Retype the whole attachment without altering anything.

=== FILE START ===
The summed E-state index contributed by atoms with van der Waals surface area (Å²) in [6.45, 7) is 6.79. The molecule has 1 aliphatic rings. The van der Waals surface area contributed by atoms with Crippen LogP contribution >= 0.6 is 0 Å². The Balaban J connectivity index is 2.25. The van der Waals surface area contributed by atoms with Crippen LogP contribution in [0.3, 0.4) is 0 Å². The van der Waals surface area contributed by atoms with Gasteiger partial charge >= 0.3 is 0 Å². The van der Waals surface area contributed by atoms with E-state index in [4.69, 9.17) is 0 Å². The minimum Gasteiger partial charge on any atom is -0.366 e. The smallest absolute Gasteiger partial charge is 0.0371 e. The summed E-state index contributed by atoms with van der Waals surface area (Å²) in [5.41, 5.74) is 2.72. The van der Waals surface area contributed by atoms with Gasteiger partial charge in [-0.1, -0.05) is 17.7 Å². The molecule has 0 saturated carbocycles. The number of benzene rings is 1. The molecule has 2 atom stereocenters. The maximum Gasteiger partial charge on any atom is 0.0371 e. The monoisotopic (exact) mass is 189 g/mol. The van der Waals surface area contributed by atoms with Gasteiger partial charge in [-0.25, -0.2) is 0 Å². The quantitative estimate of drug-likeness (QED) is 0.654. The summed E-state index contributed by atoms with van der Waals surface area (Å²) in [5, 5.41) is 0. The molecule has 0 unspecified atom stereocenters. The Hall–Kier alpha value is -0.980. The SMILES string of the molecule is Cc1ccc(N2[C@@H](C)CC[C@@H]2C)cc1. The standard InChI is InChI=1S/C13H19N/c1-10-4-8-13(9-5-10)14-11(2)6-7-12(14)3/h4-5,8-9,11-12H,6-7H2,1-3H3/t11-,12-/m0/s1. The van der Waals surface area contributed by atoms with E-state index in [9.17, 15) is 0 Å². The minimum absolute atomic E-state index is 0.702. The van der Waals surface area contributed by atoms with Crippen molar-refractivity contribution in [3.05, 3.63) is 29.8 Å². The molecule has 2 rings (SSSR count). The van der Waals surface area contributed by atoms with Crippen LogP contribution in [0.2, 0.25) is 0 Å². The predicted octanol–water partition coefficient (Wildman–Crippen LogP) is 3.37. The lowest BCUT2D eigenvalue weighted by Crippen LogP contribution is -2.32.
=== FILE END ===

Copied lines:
The summed E-state index contributed by atoms with van der Waals surface area (Å²) in [6.45, 7) is 6.79. The molecule has 1 aliphatic rings. The van der Waals surface area contributed by atoms with Crippen LogP contribution >= 0.6 is 0 Å². The Balaban J connectivity index is 2.25. The van der Waals surface area contributed by atoms with Crippen LogP contribution in [0.3, 0.4) is 0 Å². The van der Waals surface area contributed by atoms with Gasteiger partial charge >= 0.3 is 0 Å². The van der Waals surface area contributed by atoms with E-state index in [4.69, 9.17) is 0 Å². The minimum Gasteiger partial charge on any atom is -0.366 e. The smallest absolute Gasteiger partial charge is 0.0371 e. The summed E-state index contributed by atoms with van der Waals surface area (Å²) in [5.41, 5.74) is 2.72. The van der Waals surface area contributed by atoms with Gasteiger partial charge in [-0.1, -0.05) is 17.7 Å². The molecule has 0 saturated carbocycles. The number of benzene rings is 1. The molecule has 2 atom stereocenters. The maximum Gasteiger partial charge on any atom is 0.0371 e. The monoisotopic (exact) mass is 189 g/mol. The van der Waals surface area contributed by atoms with Gasteiger partial charge in [-0.25, -0.2) is 0 Å². The quantitative estimate of drug-likeness (QED) is 0.654. The summed E-state index contributed by atoms with van der Waals surface area (Å²) in [5, 5.41) is 0. The molecule has 0 unspecified atom stereocenters. The Hall–Kier alpha value is -0.980. The SMILES string of the molecule is Cc1ccc(N2[C@@H](C)CC[C@@H]2C)cc1. The standard InChI is InChI=1S/C13H19N/c1-10-4-8-13(9-5-10)14-11(2)6-7-12(14)3/h4-5,8-9,11-12H,6-7H2,1-3H3/t11-,12-/m0/s1. The van der Waals surface area contributed by atoms with E-state index in [9.17, 15) is 0 Å². The minimum absolute atomic E-state index is 0.702. The van der Waals surface area contributed by atoms with Crippen molar-refractivity contribution in [3.05, 3.63) is 29.8 Å². The molecule has 2 rings (SSSR count). The van der Waals surface area contributed by atoms with Crippen LogP contribution in [0.2, 0.25) is 0 Å². The predicted octanol–water partition coefficient (Wildman–Crippen LogP) is 3.37. The lowest BCUT2D eigenvalue weighted by Crippen LogP contribution is -2.32.